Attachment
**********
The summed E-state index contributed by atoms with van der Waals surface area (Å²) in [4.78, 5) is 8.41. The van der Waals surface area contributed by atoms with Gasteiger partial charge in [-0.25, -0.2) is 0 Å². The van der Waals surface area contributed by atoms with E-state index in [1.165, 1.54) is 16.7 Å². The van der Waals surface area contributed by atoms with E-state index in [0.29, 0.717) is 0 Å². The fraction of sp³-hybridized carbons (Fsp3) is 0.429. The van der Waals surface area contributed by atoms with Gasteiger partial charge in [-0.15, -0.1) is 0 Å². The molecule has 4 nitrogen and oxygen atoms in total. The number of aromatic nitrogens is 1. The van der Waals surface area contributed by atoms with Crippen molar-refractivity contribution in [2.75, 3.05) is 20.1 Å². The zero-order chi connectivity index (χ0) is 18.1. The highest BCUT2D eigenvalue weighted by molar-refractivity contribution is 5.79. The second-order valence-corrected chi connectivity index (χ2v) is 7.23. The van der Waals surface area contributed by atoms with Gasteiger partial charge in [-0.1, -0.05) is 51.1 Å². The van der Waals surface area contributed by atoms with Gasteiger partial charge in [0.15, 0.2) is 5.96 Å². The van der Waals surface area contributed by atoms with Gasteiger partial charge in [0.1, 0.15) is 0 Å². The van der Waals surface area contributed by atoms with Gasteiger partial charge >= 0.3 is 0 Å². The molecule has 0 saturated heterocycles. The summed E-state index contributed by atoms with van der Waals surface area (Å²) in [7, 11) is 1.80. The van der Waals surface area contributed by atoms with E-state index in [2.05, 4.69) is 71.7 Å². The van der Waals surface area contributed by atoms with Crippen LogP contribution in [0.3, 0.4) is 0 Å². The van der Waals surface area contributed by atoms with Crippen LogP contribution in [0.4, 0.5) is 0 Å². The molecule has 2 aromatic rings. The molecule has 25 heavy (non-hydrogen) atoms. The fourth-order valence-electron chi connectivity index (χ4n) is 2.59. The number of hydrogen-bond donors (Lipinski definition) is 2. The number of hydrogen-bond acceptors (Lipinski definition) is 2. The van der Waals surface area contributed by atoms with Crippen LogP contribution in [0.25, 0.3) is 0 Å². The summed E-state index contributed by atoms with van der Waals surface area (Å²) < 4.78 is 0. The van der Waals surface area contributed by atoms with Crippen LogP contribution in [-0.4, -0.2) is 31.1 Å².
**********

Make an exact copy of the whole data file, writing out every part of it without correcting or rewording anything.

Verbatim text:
The summed E-state index contributed by atoms with van der Waals surface area (Å²) in [4.78, 5) is 8.41. The van der Waals surface area contributed by atoms with Gasteiger partial charge in [-0.25, -0.2) is 0 Å². The van der Waals surface area contributed by atoms with E-state index in [1.165, 1.54) is 16.7 Å². The van der Waals surface area contributed by atoms with E-state index in [0.29, 0.717) is 0 Å². The fraction of sp³-hybridized carbons (Fsp3) is 0.429. The van der Waals surface area contributed by atoms with Gasteiger partial charge in [-0.15, -0.1) is 0 Å². The molecule has 4 nitrogen and oxygen atoms in total. The number of aromatic nitrogens is 1. The van der Waals surface area contributed by atoms with Crippen molar-refractivity contribution in [2.75, 3.05) is 20.1 Å². The zero-order chi connectivity index (χ0) is 18.1. The highest BCUT2D eigenvalue weighted by molar-refractivity contribution is 5.79. The second-order valence-corrected chi connectivity index (χ2v) is 7.23. The van der Waals surface area contributed by atoms with Gasteiger partial charge in [-0.1, -0.05) is 51.1 Å². The van der Waals surface area contributed by atoms with Gasteiger partial charge in [0.15, 0.2) is 5.96 Å². The van der Waals surface area contributed by atoms with Gasteiger partial charge in [0.1, 0.15) is 0 Å². The van der Waals surface area contributed by atoms with Gasteiger partial charge >= 0.3 is 0 Å². The molecule has 0 saturated heterocycles. The summed E-state index contributed by atoms with van der Waals surface area (Å²) in [7, 11) is 1.80. The van der Waals surface area contributed by atoms with E-state index in [2.05, 4.69) is 71.7 Å². The van der Waals surface area contributed by atoms with Crippen LogP contribution in [0.3, 0.4) is 0 Å². The van der Waals surface area contributed by atoms with Crippen LogP contribution in [0.4, 0.5) is 0 Å². The molecule has 2 aromatic rings. The molecule has 25 heavy (non-hydrogen) atoms. The fourth-order valence-electron chi connectivity index (χ4n) is 2.59. The number of hydrogen-bond donors (Lipinski definition) is 2. The number of hydrogen-bond acceptors (Lipinski definition) is 2. The van der Waals surface area contributed by atoms with Crippen LogP contribution in [0.25, 0.3) is 0 Å². The summed E-state index contributed by atoms with van der Waals surface area (Å²) < 4.78 is 0. The van der Waals surface area contributed by atoms with Crippen LogP contribution in [-0.4, -0.2) is 31.1 Å².